Bernadotte & Bjørn was the first design studio in Denmark and Scandinavia to specialise in industrial design. The design studio was established already in 1950 and employed several of the later most successful Danish designers. Among other things, Bernadotte & Bjørn designed office machines, domestic appliances, furniture and other functional articles for everyday use, with the Margrethe Bowl as one of the most successful and long-lived.
The number of design studios grew in parallel with the industrial development and the emergence of new manufacturing methods and materials. The success of Danish furniture design inspired a number of companies to enter into collaboration with industrial designers, including Bang & Olufsen. In collaboration with first Bernadotte & Bjørn and later Jacob Jensen and David Lewis, B&O translated technological development into superlative design and entertainment electronics.
Urban lighting: Urban lighting forms a significant part of the urban stage design. The lighting must not steal from buildings and open spaces, but has to stage manage and dramatise the city, create atmosphere and experience. At the same time, the lighting must help make the city safe for those who use it after dark. However, there must be a plan for the use of lighting – for there are many interested parties. It is an art to light the urban space and to combine facade lighting and atmospheric lighting. Aggressive commercial lighting frightens the customers away. Used correctly, lighting helps give the city a special identity. Photo: tivoli.dk.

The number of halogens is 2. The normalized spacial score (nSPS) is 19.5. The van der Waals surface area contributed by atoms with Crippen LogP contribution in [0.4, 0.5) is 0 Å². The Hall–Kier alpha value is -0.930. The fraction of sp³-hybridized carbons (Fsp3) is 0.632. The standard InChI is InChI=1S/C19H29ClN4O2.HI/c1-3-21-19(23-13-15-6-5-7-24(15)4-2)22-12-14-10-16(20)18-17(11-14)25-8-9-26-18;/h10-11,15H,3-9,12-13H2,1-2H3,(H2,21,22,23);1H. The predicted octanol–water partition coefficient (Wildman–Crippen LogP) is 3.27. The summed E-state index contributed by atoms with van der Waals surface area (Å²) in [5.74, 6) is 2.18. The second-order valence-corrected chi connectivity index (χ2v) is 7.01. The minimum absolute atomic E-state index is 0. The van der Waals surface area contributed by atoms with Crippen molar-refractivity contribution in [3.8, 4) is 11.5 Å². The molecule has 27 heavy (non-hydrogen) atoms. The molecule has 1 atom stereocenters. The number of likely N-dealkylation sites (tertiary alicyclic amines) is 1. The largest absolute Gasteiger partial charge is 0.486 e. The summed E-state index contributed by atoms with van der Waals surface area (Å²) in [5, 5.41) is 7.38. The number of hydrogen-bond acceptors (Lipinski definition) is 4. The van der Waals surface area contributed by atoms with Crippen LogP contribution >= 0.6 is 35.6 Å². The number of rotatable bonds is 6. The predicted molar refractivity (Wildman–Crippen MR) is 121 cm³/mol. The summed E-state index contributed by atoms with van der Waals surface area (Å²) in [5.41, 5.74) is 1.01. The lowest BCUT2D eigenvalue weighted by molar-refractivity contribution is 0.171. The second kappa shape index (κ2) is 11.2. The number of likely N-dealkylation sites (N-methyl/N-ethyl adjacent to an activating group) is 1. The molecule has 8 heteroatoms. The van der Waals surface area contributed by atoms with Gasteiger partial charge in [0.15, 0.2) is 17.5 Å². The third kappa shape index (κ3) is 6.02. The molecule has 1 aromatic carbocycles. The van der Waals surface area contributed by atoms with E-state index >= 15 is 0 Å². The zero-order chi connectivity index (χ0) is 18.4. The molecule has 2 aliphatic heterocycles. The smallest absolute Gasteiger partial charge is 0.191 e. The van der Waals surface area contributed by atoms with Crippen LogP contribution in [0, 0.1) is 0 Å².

Signage: Signage is one of the most important elements of a building’s or city’s furniture. Signage has many functions, which users take for granted. Signage must inform, advise, direct, highlight and at times prohibit. The messages must be visible, easy to read, and understandable – complicated messages can constitute a safety risk. The art is to limit the number of signs and to place them exactly where they are needed. This is particularly true in airports, where the travellers are especially dependent on fast and accurate information. The signage in Copenhagen Airport, designed by Mollerup Designlab. Photo: cph.dk.
Copenhagen. Design: Grethe Meyer, 1991. Manufacturer: Georg Jensen.
Opus carafe. Design: Ole Palsby, 2006. Manufacturer: Rosendahl.
Lemon squeezer. Design: Ole Jensen, 1997. Manufacturer: Royal Copenhagen.
Mussel Mega. Design: Karen Kjældgård-Larsen, 2002. Manufacturer: Royal Copenhagen. – A young designer’s bold enlargement of the blue fluted service from 1775 has led to international success.
Ursula. Design: Ursula Munch-Petersen, 1992. Manufacturer: Royal Copenhagen.
Corsinel underwear for stoma patients. Design: Astrid Krogh and Annette Meyer, 2004. Manufacturer: Coloplast.
NovoLet insulin pen. Design: Steve McGugan, 1989. Manufacturer: Novo Nordisk.
Ultrasound scanner. Design: Anders Smith, 2004. Manufacturer: Philips.
Microsound Pilot hearing aid. Design: Designit, 2003. Manufacturer: Microsound.
Transport: In the battle for the train passengers of the future, comfort and travel time will be important features. Something extra is required for public transport to replace private cars as the preferred means of travel. In the 1990s, the Danish State Railways launched the IC3 train, which operates the length and breadth of Denmark over bridges and through tunnels. IC3 is a success and will be supplemented with the new IC4 train in the near future. In 2002, the Metro introduced a new train type to Copenhagen – the driver-less METRO train. Photo: A Metro station in Copenhagen, designed by KHR Architects.